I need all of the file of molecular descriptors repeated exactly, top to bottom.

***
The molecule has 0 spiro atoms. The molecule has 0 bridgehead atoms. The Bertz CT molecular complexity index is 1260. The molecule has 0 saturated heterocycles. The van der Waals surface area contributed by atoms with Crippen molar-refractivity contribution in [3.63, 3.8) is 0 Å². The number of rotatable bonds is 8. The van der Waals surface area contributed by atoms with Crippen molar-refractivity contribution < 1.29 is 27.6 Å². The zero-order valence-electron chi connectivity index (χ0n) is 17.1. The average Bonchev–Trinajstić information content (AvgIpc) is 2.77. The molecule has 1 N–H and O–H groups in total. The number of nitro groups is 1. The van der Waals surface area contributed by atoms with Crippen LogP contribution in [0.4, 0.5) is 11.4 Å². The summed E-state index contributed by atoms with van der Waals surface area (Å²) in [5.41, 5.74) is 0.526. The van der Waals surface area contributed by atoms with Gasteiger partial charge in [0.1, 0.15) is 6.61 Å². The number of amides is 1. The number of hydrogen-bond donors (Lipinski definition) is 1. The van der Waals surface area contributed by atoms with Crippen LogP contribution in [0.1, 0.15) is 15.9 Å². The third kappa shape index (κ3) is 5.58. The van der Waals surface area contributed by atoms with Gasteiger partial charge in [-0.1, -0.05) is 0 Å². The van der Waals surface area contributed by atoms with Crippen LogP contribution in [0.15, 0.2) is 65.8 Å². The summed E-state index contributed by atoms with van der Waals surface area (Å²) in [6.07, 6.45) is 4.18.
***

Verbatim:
The molecule has 0 spiro atoms. The molecule has 0 bridgehead atoms. The Bertz CT molecular complexity index is 1260. The molecule has 0 saturated heterocycles. The van der Waals surface area contributed by atoms with Crippen molar-refractivity contribution in [3.63, 3.8) is 0 Å². The number of rotatable bonds is 8. The van der Waals surface area contributed by atoms with Crippen molar-refractivity contribution < 1.29 is 27.6 Å². The zero-order valence-electron chi connectivity index (χ0n) is 17.1. The average Bonchev–Trinajstić information content (AvgIpc) is 2.77. The molecule has 1 N–H and O–H groups in total. The number of nitro groups is 1. The van der Waals surface area contributed by atoms with Crippen LogP contribution in [0.4, 0.5) is 11.4 Å². The summed E-state index contributed by atoms with van der Waals surface area (Å²) in [5.41, 5.74) is 0.526. The van der Waals surface area contributed by atoms with Gasteiger partial charge in [0.1, 0.15) is 6.61 Å². The number of amides is 1. The number of hydrogen-bond donors (Lipinski definition) is 1. The van der Waals surface area contributed by atoms with Crippen LogP contribution in [0.1, 0.15) is 15.9 Å². The third kappa shape index (κ3) is 5.58. The van der Waals surface area contributed by atoms with Gasteiger partial charge in [-0.1, -0.05) is 0 Å². The van der Waals surface area contributed by atoms with Crippen LogP contribution in [0.15, 0.2) is 65.8 Å². The summed E-state index contributed by atoms with van der Waals surface area (Å²) in [6.07, 6.45) is 4.18.